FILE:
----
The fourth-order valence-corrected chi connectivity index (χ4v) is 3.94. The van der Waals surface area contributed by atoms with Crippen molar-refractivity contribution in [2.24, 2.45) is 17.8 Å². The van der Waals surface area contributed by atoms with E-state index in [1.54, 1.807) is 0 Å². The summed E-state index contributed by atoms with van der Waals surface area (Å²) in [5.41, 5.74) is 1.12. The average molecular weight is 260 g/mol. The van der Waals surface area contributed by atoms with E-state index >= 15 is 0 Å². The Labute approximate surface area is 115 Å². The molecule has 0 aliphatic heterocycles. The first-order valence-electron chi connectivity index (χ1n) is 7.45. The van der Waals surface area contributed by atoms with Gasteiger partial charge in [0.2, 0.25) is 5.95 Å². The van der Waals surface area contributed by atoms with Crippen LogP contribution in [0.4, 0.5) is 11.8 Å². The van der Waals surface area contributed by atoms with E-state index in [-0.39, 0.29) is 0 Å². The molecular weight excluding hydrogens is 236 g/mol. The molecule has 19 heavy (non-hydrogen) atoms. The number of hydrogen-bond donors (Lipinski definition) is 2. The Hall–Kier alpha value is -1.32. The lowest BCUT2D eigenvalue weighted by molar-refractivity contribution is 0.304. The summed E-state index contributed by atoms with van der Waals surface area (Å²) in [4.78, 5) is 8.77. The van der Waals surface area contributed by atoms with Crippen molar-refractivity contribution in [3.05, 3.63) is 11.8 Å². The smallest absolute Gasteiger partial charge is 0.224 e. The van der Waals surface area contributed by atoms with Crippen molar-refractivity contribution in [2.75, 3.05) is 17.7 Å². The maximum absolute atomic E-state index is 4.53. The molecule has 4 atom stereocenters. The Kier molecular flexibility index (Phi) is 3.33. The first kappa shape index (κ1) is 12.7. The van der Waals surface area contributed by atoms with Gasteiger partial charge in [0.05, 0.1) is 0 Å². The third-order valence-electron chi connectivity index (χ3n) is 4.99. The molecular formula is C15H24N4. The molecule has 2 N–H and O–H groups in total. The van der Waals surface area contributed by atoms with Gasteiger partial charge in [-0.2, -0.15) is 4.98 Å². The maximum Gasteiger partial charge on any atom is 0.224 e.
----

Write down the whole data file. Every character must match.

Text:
The fourth-order valence-corrected chi connectivity index (χ4v) is 3.94. The van der Waals surface area contributed by atoms with Crippen molar-refractivity contribution in [2.24, 2.45) is 17.8 Å². The van der Waals surface area contributed by atoms with E-state index in [1.54, 1.807) is 0 Å². The summed E-state index contributed by atoms with van der Waals surface area (Å²) in [5.41, 5.74) is 1.12. The average molecular weight is 260 g/mol. The van der Waals surface area contributed by atoms with E-state index >= 15 is 0 Å². The Labute approximate surface area is 115 Å². The molecule has 0 aliphatic heterocycles. The first-order valence-electron chi connectivity index (χ1n) is 7.45. The van der Waals surface area contributed by atoms with Gasteiger partial charge in [0.2, 0.25) is 5.95 Å². The van der Waals surface area contributed by atoms with Crippen LogP contribution in [0.4, 0.5) is 11.8 Å². The van der Waals surface area contributed by atoms with E-state index in [-0.39, 0.29) is 0 Å². The molecular weight excluding hydrogens is 236 g/mol. The molecule has 19 heavy (non-hydrogen) atoms. The number of hydrogen-bond donors (Lipinski definition) is 2. The Hall–Kier alpha value is -1.32. The lowest BCUT2D eigenvalue weighted by molar-refractivity contribution is 0.304. The summed E-state index contributed by atoms with van der Waals surface area (Å²) in [4.78, 5) is 8.77. The van der Waals surface area contributed by atoms with Crippen molar-refractivity contribution in [3.05, 3.63) is 11.8 Å². The smallest absolute Gasteiger partial charge is 0.224 e. The van der Waals surface area contributed by atoms with Crippen molar-refractivity contribution in [2.75, 3.05) is 17.7 Å². The maximum absolute atomic E-state index is 4.53. The molecule has 4 atom stereocenters. The Kier molecular flexibility index (Phi) is 3.33. The first kappa shape index (κ1) is 12.7. The van der Waals surface area contributed by atoms with Gasteiger partial charge in [0.05, 0.1) is 0 Å². The third-order valence-electron chi connectivity index (χ3n) is 4.99. The molecular formula is C15H24N4. The molecule has 2 N–H and O–H groups in total. The van der Waals surface area contributed by atoms with Gasteiger partial charge in [-0.2, -0.15) is 4.98 Å². The maximum Gasteiger partial charge on any atom is 0.224 e.